MYODESOPSIAS OR EYE FLOATERS

Vitreous opacities

What are myodesopsias?

Myodesopsias, commonly known as “eye floaters”, are an ocular defect with the appearance of spots or shadows of varying shapes on the field of vision. These shapes are particularly noticeable when looking at well-lit, light-coloured areas (clear sky, white pages, etc.) and appear as a result of opacities appearing on the vitreous humour, which project a shadow onto the retina when light passes over.

Seven out of every 10 people experience eye floaters at some stage of their life.

Dr García-Esparza | Ophthalmologist

In most cases, the appearance of eye floaters is the natural consequence of the aging process in the eyes, with water loss and a reduction in the volume of the vitreous humour. Even though it may feel like these shapes are on the front of the eye, the reality is that they float inside it and what we see is no more than their shadow.

CAUSES EYE FLOATERS

Age and high myopia are most commonly associated with the appearance of eye floaters (which does not mean that they do not occur in young people and even in children).

AGE

There is a natural aging process in some structures of the eye, such as the lens and the vitreous, which can result in posterior vitreous detachment.

HIGH MYOPIA

For those with high myopia, where the eyeball is longer, the process of vitreous detachment is more common and premature and there is an increased risk of experiencing certain retinal conditions.

Eye floaters are also linked to diabetes as this affects the vitreous and the retina, in the same way as any disorder that has a direct or indirect impact on these structures.

RELATED PROBLEMS

Eye floaters are usually normal and innocuous and do not compromise vision. However, they can be much more than a small defect on the vitreous humour because if they are very dense, they can cause blurred vision, and to a lesser degree, they can be linked to eye disorders such as uveitis, vitreous haemorrhage or retinal detachment.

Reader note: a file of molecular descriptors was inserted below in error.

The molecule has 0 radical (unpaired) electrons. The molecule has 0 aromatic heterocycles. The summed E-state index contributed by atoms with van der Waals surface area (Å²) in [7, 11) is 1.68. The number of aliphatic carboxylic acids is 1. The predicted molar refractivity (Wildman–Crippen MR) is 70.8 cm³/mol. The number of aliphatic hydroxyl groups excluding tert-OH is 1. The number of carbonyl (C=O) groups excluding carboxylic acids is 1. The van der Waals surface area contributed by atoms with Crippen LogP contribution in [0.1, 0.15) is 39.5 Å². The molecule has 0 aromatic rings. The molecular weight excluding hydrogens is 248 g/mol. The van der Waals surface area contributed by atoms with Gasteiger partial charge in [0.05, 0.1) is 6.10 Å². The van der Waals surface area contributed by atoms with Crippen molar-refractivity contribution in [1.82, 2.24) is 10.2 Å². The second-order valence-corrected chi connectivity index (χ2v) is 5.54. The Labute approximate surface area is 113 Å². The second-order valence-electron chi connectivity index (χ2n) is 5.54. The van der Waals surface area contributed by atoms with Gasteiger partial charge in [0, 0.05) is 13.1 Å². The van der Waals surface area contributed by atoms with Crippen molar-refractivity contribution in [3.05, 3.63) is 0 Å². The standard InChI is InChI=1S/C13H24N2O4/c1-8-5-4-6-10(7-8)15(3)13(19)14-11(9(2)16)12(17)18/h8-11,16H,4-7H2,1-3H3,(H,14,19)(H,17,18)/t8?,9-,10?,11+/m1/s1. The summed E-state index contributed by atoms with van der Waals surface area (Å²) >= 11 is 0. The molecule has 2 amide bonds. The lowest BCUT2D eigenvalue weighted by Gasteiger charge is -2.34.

What should I do if eye floaters appear?

Check with your ophthalmologist if floaters appear suddenly, if they are linked to flashing lights (photopsia) or if they suddenly remain still or they change significantly in terms of size or shape. In this case, an examination of the back of the eye will be performed to examine the status of the retina and to rule out any disease or serious lesion.

TREATMENTS FOR EYE FLOATERS

In cases where there are not many opacities and they are small in size, patients generally get used to them after a few months and no treatment is required. For cases where myodesopsias are limiting vision, the following options are available:

Laser vitreolysis

Vitreolysis is a YAG laser treatment for eye floaters. With this treatment, the floaters are targeted by the surgical laser which emits dozens of pulses on each opacity. The opacities are broken up and do not significantly change the patient’s vision. It is worth stressing that the aim of this treatment is to attain functional improvement so that the patient can carry on with their day-to-day lives without incapacitating floaters.